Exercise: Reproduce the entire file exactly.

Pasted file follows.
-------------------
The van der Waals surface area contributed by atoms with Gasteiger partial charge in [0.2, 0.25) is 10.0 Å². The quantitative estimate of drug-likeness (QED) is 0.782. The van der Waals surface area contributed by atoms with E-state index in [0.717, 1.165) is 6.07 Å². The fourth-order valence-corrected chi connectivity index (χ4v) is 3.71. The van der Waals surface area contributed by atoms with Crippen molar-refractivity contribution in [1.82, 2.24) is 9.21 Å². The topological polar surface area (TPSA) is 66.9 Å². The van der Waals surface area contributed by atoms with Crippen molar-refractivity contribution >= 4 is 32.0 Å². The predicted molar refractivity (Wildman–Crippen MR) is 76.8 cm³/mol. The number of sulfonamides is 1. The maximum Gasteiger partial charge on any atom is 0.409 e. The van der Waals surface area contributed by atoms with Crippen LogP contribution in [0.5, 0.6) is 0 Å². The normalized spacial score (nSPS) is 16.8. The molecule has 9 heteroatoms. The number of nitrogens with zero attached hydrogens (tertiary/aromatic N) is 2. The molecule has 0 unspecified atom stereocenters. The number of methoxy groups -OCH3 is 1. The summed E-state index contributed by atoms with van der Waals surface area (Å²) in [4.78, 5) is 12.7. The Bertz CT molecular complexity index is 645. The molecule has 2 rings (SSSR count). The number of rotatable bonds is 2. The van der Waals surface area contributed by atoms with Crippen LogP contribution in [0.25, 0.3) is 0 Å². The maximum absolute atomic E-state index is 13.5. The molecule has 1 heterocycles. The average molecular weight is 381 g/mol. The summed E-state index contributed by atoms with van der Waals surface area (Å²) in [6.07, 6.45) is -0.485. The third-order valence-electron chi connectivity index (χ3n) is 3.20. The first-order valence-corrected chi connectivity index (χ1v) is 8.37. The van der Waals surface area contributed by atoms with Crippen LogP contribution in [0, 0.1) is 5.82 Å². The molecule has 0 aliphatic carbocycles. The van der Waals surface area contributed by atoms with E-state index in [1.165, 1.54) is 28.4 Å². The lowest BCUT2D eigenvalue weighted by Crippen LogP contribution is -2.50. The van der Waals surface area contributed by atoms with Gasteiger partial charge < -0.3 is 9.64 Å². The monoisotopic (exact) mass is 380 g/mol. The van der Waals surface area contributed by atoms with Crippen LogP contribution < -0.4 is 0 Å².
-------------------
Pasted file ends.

The van der Waals surface area contributed by atoms with Gasteiger partial charge in [0.2, 0.25) is 10.0 Å². The quantitative estimate of drug-likeness (QED) is 0.782. The van der Waals surface area contributed by atoms with E-state index in [0.717, 1.165) is 6.07 Å². The fourth-order valence-corrected chi connectivity index (χ4v) is 3.71. The van der Waals surface area contributed by atoms with Crippen molar-refractivity contribution in [1.82, 2.24) is 9.21 Å². The topological polar surface area (TPSA) is 66.9 Å². The van der Waals surface area contributed by atoms with Crippen molar-refractivity contribution >= 4 is 32.0 Å². The predicted molar refractivity (Wildman–Crippen MR) is 76.8 cm³/mol. The number of sulfonamides is 1. The maximum Gasteiger partial charge on any atom is 0.409 e. The van der Waals surface area contributed by atoms with Crippen LogP contribution in [0.5, 0.6) is 0 Å². The normalized spacial score (nSPS) is 16.8. The molecule has 9 heteroatoms. The number of nitrogens with zero attached hydrogens (tertiary/aromatic N) is 2. The molecule has 0 unspecified atom stereocenters. The number of methoxy groups -OCH3 is 1. The summed E-state index contributed by atoms with van der Waals surface area (Å²) in [4.78, 5) is 12.7. The Bertz CT molecular complexity index is 645. The molecule has 2 rings (SSSR count). The number of rotatable bonds is 2. The van der Waals surface area contributed by atoms with Crippen LogP contribution in [0.25, 0.3) is 0 Å². The maximum absolute atomic E-state index is 13.5. The molecule has 1 heterocycles. The average molecular weight is 381 g/mol. The summed E-state index contributed by atoms with van der Waals surface area (Å²) in [6.07, 6.45) is -0.485. The third-order valence-electron chi connectivity index (χ3n) is 3.20. The first-order valence-corrected chi connectivity index (χ1v) is 8.37. The van der Waals surface area contributed by atoms with Crippen LogP contribution in [0, 0.1) is 5.82 Å². The molecule has 0 aliphatic carbocycles. The van der Waals surface area contributed by atoms with E-state index in [1.165, 1.54) is 28.4 Å². The lowest BCUT2D eigenvalue weighted by Crippen LogP contribution is -2.50. The van der Waals surface area contributed by atoms with Gasteiger partial charge < -0.3 is 9.64 Å². The monoisotopic (exact) mass is 380 g/mol. The van der Waals surface area contributed by atoms with Crippen LogP contribution < -0.4 is 0 Å².